As far as the projector question goes, the easy and broad answer is "different strokes for different folks" - different people design their home theaters around different goals. Some more technical, and plausible, explanations for why homeowners aren't going with truly movie theater sized screens however may include:

- Physical limitation of their house/dwelling. Movie theater auditoriums are very large (comparable in size to a warehouse or gymnasium), and especially very tall - most residential dwellings don't offer 20-40ft ceilings (or if they do, they're often in rooms filled with windows) to support a massive screen.

- Limitations on what consumer projectors can do. The projector that a movie theater uses is a very large and very expensive machine (they can be the size of multiple refrigerators end-to-end, and cost more than a house to purchase, as well as very high maintenance/operating costs (they require specialized power and cooling, among other things)). Consumer projectors are generally at their maximum draw size at around 120-140" which is very reasonable for a residential installation.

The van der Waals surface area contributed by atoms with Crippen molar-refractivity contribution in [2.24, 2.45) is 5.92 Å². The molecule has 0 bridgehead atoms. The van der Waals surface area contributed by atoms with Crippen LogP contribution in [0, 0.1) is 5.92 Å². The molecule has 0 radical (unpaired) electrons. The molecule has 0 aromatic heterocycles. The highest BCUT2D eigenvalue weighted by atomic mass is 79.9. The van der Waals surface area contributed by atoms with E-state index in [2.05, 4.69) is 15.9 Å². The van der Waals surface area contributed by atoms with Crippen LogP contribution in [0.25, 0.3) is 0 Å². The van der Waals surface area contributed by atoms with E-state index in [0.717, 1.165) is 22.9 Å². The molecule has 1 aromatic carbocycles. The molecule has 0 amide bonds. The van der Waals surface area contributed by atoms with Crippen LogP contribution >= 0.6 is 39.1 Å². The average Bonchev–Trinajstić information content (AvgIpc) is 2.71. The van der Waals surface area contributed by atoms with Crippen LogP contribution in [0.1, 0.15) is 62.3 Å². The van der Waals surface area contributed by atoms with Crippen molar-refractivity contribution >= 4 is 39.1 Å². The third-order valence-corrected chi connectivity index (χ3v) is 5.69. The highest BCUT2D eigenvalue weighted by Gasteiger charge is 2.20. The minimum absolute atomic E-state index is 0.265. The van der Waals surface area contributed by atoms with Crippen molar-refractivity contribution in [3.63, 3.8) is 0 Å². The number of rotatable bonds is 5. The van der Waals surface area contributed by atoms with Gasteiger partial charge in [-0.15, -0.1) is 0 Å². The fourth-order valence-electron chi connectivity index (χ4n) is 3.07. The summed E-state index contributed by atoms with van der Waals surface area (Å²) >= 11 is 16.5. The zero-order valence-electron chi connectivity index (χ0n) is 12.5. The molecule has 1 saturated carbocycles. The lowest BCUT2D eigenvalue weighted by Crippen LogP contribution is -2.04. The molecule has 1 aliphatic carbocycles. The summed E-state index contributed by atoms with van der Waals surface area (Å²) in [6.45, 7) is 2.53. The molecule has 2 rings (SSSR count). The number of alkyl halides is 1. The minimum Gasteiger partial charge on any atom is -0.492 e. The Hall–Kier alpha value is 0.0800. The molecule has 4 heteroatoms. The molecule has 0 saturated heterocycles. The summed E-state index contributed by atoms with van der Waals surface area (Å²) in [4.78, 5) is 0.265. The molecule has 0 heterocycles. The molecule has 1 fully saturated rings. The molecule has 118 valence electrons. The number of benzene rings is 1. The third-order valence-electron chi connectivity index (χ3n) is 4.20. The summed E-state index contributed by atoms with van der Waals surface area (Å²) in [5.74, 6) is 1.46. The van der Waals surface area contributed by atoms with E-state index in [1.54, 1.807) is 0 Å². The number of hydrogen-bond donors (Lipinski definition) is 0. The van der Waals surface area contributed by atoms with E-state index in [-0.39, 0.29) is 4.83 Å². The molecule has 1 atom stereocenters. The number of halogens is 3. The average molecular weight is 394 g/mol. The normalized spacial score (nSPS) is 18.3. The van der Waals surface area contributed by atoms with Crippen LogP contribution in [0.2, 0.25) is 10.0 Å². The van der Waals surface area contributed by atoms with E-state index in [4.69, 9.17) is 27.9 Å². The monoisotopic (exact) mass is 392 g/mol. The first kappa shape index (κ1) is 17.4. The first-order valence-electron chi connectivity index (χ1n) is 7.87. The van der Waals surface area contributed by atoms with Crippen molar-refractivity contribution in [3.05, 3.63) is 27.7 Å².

- Resolution. Consumer media is, at present, available in up to 1080p from high quality sources, while movie theaters frequently use 4K (or higher) resolution prints. Projecting a lower resolution source (e.g. a DVD or Laserdisc) onto a movie-theater sized screen would result in very poor image quality, however onto a more modestly sized residential system can yield an excellent picture.